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Bottega Veneta, Coty Tie the Knot

Three years after their first foray into perfume, Bottega Veneta and Coty Global Markets are launching the Italian fashion brand’s second women’s eau de parfum.

MILAN — Three years after their first foray into perfume, Bottega Veneta and Coty Global Markets are launching the Italian fashion brand’s second women’s eau de parfum. Called Knot, the scent is a breezy, floral departure from its leathery, chypre predecessor, and Bottega Veneta creative director Tomas Maier emphasized its long-term importance in the firm’s fragrance portfolio.

“This is part of our journey of scent.…Behind each fragrance, there is a precise idea,” he said, noting that for the new edp, inspiration came from an imaginary house on the Italian coast, with the smell of flowers and fresh laundry wafting through an open window. “What I’m working on is creating a world,” Maier added, emphasizing that each fragrance was an equally important, and timeless, piece in a larger scheme.

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Devised by Daniela Andrier of Givaudan, the fragrance kicks off with a clementine accord, mixing mandarin, limette, neroli and orange flower. Lavender is at the heart, while rose and peony provide floral touches to contrast the earthier musk and tonka beans at the edp’s base.

Knot expresses the quintessence of Bottega Veneta’s subtle but luxurious femininity, said Jean Mortier, president of Coty Global Markets, noting that Maier “has a definite vision, he knows exactly where he wants to go.…He has a great consistency over time, the product is at the heart of everything — which you can see in his handbags, fashion and perfume.”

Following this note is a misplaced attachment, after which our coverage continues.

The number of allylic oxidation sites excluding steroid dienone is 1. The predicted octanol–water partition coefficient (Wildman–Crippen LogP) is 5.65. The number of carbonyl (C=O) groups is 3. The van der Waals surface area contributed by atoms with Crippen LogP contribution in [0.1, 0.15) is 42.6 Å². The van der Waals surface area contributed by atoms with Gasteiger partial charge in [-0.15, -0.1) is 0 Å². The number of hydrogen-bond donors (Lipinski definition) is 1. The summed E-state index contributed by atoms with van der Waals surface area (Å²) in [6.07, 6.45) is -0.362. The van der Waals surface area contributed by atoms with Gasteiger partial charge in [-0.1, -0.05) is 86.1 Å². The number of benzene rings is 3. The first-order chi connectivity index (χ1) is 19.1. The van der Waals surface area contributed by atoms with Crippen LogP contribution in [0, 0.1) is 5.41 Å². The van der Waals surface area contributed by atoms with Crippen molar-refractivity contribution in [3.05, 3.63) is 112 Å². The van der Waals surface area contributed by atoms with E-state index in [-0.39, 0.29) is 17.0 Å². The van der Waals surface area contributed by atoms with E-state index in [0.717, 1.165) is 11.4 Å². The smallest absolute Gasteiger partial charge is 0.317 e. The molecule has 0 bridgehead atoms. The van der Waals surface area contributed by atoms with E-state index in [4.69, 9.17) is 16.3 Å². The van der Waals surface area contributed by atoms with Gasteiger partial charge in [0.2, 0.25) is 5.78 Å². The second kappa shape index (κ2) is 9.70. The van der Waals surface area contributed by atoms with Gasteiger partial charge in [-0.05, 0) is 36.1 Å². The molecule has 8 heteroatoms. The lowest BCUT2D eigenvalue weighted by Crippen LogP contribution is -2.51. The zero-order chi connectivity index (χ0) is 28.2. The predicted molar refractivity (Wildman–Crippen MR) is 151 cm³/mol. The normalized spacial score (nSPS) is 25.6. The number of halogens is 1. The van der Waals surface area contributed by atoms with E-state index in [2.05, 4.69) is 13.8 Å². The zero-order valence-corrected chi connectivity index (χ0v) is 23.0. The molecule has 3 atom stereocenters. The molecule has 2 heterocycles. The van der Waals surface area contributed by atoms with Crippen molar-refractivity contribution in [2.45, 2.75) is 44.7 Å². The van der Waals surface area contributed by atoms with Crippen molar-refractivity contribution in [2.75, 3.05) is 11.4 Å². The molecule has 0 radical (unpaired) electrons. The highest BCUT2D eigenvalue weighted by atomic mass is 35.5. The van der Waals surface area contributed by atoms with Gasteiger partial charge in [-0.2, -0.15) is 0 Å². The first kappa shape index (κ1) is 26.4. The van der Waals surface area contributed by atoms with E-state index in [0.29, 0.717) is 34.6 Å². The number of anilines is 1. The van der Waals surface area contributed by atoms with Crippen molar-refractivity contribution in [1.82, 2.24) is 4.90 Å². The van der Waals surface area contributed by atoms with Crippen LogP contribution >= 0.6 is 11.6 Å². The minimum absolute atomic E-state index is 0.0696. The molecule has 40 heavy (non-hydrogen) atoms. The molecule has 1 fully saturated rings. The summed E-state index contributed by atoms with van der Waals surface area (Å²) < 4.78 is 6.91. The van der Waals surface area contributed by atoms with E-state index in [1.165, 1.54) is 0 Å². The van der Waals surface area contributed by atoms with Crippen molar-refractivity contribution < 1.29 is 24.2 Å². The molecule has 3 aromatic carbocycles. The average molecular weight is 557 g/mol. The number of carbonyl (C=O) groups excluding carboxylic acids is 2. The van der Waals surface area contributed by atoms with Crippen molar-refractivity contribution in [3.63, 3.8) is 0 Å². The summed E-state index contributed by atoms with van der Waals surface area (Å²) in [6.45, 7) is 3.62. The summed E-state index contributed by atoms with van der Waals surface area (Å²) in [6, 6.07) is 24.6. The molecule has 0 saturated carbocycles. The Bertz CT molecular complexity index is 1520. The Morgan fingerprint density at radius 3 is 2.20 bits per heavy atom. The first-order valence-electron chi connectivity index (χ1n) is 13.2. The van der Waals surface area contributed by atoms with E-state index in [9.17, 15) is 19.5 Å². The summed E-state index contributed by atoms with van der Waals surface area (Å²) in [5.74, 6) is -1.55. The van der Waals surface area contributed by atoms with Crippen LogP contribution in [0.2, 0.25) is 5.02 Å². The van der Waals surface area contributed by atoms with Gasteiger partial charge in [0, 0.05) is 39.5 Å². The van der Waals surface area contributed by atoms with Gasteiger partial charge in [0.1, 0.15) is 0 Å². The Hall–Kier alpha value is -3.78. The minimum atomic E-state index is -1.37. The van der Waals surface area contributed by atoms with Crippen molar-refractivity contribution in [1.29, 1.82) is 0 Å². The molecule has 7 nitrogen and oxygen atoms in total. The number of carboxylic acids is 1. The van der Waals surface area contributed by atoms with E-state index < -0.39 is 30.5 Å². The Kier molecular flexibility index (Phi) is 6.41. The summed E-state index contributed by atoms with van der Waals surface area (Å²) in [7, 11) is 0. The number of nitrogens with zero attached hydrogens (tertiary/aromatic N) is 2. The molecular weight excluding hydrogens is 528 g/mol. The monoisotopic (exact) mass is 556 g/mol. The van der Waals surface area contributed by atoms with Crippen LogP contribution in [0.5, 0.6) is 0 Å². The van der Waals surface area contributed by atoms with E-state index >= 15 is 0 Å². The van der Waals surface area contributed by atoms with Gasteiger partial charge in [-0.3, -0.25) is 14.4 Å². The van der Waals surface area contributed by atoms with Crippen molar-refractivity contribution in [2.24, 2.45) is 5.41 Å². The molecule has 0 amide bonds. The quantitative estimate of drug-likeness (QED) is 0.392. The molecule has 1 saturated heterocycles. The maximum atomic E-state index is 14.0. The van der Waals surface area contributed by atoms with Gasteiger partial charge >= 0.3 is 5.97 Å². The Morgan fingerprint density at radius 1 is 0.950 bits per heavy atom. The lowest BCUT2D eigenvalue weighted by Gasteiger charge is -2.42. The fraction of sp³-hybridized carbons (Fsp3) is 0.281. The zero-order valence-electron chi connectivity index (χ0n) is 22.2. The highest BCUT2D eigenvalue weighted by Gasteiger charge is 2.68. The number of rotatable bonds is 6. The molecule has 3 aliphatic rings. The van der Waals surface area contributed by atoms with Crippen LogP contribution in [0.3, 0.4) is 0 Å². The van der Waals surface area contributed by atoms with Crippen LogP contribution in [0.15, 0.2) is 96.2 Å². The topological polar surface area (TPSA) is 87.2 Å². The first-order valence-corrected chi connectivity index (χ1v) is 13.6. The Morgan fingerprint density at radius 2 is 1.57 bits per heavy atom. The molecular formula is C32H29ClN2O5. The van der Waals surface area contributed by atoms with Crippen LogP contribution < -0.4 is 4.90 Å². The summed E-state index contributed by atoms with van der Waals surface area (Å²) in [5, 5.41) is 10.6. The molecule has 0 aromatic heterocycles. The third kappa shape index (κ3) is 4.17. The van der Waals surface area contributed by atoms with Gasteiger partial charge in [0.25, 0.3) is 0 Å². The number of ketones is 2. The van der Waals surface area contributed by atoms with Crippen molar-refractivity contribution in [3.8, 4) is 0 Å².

The fragrance is conceived for a mature customer who appreciates craftsmanship over trends, Mortier added. “She buys a fragrance for herself, the pleasure is for herself,” he noted. “She’s not looking for status symbols; it’s a luxury she is choosing to give herself.”

The weighty, softly rounded bottle is topped with a matte gold cap in the shape of a knot — an explicit reference to Bottega Veneta’s best-selling Knot clutch. Meanwhile, the advertising campaign features Australian model Julia Nobis in a series of intimate, sensual but never over-the-top portraits by David Armstrong. “She has a certain modernity that I like,” said Maier of the model, adding that he also appreciated her intelligence and the mysterious reserve she communicates in pictures. The campaign will be exclusively print and digital, and will appear in stores, where special areas will be set up for sampling.

Mortier declined to discuss sales projections, however, industry sources said Knot could hit $40 million in retail sales in its first year on the shelf.

Distribution for the fragrance will remain selective, said Mortier, reaching about 3,800 doors when rollout is complete. “For now, we have no plans to expand distribution,” he noted.

Neiman Marcus and Bergdorf Goodman in the U.S. and Harrods in the U.K. have a late-August exclusive ahead of the international September rollout, and the scent will also be available in all Bottega Veneta boutiques. Key markets for Bottega Veneta perfumes include the U.S., Italy, Germany, the U.K. and the Middle East, with further development under way in Asia.

Knot will be available in 30-ml., 50-ml. and 75-ml. bottles, which will retail for $90, $125, and $160, respectively, in the U.S. A body lotion, shower gel and body cream will complete the offering.